Exposing the Turnkey Tyranny

by NOZOMI HAYASE

Edward Snowden, the leaker of the National Security Agency top-secret PRISM surveillance program has voluntarily stepped into the public limelight. The 29-year-old former technical contractor for the CIA and system administrator for defense contractor Booz Allen Hamilton had a good family, girlfriend and comfortable living in Hawaii. What made him risk this privileged life to be on the run or possibly end up in Federal prison?

“I do not want to live in a world where everything I do and say is recorded,” the young whistleblower told The Guardian newspaper. His day-to-day insider knowledge about the conduct of the NSA led him to the conclusion that the NSA surveillance poses “an existential threat to democracy.” He related how he was motivated for the public good and not for personal gain; “If I were motivated by money, I could have sold these documents to any number of countries and gotten very rich …..” He continued, “The government has granted itself power it is not entitled to. There is no public oversight. The result is people like myself have the latitude to go further than they are allowed to … My sole motive is to inform the public as to that which is done in their name and that which is done against them.”

In the same spirit of statements made by army whistleblower Bradley Manning, Snowden wanted this crucial information to be publicly available so people could make informed decisions about what is being done in their name by their government.

At his court-martial proceedings, Bradley Manning testified about his motivation behind the largest leak of classified information in history. He said: “I believed that if the general public, especially the American public, had access to the information … this could spark a domestic debate on the role of the military and our foreign policy in general.”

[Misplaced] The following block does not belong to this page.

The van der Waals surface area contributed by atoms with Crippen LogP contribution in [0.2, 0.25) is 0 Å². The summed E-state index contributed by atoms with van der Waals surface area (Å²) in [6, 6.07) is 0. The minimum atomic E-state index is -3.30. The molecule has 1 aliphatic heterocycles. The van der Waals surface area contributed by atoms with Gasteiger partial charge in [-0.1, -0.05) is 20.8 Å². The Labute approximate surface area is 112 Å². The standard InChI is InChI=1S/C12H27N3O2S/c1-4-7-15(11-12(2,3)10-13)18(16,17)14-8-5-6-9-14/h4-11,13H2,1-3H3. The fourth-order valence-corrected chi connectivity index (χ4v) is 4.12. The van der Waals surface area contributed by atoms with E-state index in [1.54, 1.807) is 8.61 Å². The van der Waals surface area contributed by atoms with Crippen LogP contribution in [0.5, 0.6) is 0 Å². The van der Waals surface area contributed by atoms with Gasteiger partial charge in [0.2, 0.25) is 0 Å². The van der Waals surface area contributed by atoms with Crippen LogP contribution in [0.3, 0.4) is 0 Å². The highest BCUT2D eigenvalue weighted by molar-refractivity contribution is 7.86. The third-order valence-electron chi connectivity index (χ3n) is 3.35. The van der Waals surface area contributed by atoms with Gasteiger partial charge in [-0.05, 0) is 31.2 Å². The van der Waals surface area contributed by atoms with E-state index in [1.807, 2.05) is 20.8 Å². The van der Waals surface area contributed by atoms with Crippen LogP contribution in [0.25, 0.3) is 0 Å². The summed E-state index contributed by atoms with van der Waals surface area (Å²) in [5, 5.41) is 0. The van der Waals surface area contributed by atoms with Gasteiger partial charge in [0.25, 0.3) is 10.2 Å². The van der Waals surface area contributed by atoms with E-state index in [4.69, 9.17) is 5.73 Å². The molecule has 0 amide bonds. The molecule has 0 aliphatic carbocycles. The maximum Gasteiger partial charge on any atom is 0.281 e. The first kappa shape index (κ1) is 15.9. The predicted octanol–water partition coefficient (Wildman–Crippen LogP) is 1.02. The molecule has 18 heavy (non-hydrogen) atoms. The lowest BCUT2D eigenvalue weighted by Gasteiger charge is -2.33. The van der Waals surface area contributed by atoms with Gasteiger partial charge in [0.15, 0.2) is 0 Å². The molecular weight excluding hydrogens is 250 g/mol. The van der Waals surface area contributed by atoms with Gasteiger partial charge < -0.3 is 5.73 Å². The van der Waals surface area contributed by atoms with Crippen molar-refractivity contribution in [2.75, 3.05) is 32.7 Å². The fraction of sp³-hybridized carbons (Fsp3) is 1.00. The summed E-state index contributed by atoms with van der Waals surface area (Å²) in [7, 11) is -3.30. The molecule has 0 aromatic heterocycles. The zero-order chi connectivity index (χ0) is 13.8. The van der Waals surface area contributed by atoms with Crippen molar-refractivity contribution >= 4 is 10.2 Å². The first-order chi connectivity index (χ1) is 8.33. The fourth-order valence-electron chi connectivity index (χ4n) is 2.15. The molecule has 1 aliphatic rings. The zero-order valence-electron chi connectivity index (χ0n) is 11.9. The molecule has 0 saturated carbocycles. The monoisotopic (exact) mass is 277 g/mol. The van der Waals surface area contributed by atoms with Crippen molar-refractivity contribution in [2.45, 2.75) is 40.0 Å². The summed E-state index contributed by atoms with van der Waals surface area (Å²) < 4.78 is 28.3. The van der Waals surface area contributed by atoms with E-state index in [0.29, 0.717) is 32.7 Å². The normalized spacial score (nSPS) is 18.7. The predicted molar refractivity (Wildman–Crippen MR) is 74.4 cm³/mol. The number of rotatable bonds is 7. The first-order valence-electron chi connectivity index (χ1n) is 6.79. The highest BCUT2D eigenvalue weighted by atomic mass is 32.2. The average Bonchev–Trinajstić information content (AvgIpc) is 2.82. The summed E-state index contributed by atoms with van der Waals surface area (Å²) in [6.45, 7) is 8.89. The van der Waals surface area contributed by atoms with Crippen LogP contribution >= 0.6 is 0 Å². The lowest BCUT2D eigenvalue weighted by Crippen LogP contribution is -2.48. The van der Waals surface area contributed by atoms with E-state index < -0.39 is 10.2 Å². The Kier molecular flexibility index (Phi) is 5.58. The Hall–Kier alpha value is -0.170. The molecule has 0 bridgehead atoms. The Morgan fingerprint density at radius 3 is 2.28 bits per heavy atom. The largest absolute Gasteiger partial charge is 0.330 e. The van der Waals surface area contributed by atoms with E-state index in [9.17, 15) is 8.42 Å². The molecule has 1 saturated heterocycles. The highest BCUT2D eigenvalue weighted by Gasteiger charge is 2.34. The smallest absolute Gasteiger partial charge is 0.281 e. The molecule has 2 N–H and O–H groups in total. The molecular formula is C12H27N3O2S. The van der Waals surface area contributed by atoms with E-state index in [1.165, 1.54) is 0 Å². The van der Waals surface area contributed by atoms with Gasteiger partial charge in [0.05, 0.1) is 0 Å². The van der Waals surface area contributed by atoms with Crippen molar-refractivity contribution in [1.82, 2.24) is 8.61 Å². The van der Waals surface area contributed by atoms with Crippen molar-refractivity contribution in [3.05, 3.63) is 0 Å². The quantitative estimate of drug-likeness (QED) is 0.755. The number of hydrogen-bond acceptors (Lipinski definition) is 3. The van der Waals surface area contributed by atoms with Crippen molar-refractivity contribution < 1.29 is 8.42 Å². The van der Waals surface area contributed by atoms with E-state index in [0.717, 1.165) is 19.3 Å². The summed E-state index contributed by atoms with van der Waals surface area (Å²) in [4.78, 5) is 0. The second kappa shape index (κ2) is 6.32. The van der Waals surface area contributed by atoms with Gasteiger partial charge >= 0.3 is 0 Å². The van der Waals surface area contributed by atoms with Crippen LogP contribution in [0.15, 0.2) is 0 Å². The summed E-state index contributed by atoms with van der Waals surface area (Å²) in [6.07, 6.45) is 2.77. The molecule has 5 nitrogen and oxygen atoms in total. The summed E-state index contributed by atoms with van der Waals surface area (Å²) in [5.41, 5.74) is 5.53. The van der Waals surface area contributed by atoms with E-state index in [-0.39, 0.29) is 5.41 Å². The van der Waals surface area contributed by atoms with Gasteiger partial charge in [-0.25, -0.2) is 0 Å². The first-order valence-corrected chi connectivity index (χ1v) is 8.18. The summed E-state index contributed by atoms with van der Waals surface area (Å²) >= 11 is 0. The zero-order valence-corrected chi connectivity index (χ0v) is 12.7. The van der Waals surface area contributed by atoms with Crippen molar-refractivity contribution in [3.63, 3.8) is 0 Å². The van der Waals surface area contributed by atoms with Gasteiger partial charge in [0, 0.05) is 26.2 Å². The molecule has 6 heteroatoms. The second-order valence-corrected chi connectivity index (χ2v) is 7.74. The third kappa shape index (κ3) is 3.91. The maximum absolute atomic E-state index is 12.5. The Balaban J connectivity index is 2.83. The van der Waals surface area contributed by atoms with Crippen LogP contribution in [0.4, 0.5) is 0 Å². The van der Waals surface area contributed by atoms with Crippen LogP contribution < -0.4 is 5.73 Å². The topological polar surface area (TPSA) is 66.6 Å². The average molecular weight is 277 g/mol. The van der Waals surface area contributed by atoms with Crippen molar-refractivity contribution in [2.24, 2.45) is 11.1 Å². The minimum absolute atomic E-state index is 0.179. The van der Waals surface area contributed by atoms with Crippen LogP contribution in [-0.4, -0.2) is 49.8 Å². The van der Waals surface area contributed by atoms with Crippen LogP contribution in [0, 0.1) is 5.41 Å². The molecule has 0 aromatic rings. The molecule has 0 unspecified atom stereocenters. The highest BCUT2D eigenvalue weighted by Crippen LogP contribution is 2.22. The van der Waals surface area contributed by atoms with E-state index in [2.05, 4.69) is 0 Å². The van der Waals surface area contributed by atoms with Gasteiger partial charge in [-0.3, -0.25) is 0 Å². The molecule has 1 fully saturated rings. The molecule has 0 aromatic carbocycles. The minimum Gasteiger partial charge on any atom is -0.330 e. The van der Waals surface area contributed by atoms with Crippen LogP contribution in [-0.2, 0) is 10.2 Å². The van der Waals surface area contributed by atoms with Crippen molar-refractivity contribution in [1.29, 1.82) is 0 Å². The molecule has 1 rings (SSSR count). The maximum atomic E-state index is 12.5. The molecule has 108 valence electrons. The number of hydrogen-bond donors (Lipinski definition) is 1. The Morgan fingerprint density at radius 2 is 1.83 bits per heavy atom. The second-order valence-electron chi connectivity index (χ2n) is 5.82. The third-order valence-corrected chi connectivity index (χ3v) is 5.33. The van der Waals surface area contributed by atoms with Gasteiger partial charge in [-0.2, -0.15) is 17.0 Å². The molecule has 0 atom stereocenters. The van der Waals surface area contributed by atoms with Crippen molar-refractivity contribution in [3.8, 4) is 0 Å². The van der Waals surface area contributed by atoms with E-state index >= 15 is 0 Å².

Snowden claimed he had examined the documents closely to assure that they are clearly in the public interest and will likely not harm anyone. His whistleblowing, and furthermore his courageous act of identifying himself to the public proves how the Obama administration’s unprecedented persecution of whistleblowers has not scared people from acting out of conscience to reveal illicit actions of the government behind closed doors

WikiLeaks founder Julian Assange, who has also been a target of the US government and now been in asylum at the London Ecuadorian embassy for nearly a year, spoke of his positive outlook in the future of politics. In a prerecorded speech at a Veterans for Peace event in April this year, he spoke about how the newest generation has grown up with the internet and that many of them appear to be willing to defend the values of transparency and privacy, even at great risk to themselves:

“These young people under the age of 30 are the people that are going into the military, the people going into the CIA and intelligence agencies … They’re also forming the political base on which decisions are made.”

[youtube http://www.youtube.com/watch?v=5yB3n9fu-rM&w=560&h=315]

Snowden spoke of his own action; “I am not afraid, because this is the choice I’ve made.” Standing tall today is such a member of this younger generation that has been shaped by the Internet Age. Like the late Aaron Swartz who dedicated his life to the virtues of sharing and a free Internet, Snowden also regards the Internet as “the most important invention in all of human history.” He supports organizations like the Electronic Frontier Foundation and TOR, a technology that enables online anonymity.

In his interview with the Guardian’s Glenn Greenwald, Snowden spoke of why he was sacrificing his comfortable life; “I can’t in good conscience allow the US government to destroy privacy, internet freedom and basic liberties for people around the world with this massive surveillance machine they’re secretly building.”

Regarding these brave acts on behalf of the public, Greenwald tweeted that ‘courage is contagious’. Only hours after his initial statement, the Twitter hashtag #IStandWithEdwardSnowden trended in the US as people around the world voice their support for this young whistleblower. In New York, a rally for his support was already in the works.

When he learned about Snowden, the former United States military analyst and whistleblower that took down Nixon, Daniel Ellsbergcalled Snowden a hero, saying he had been waiting for someone like him for 40 years. Jesselyn Radack, a former justice department attorney who represents whistleblowers, told Reuters Snowden has become “one of the most significant leakers in my lifetime and in US history.”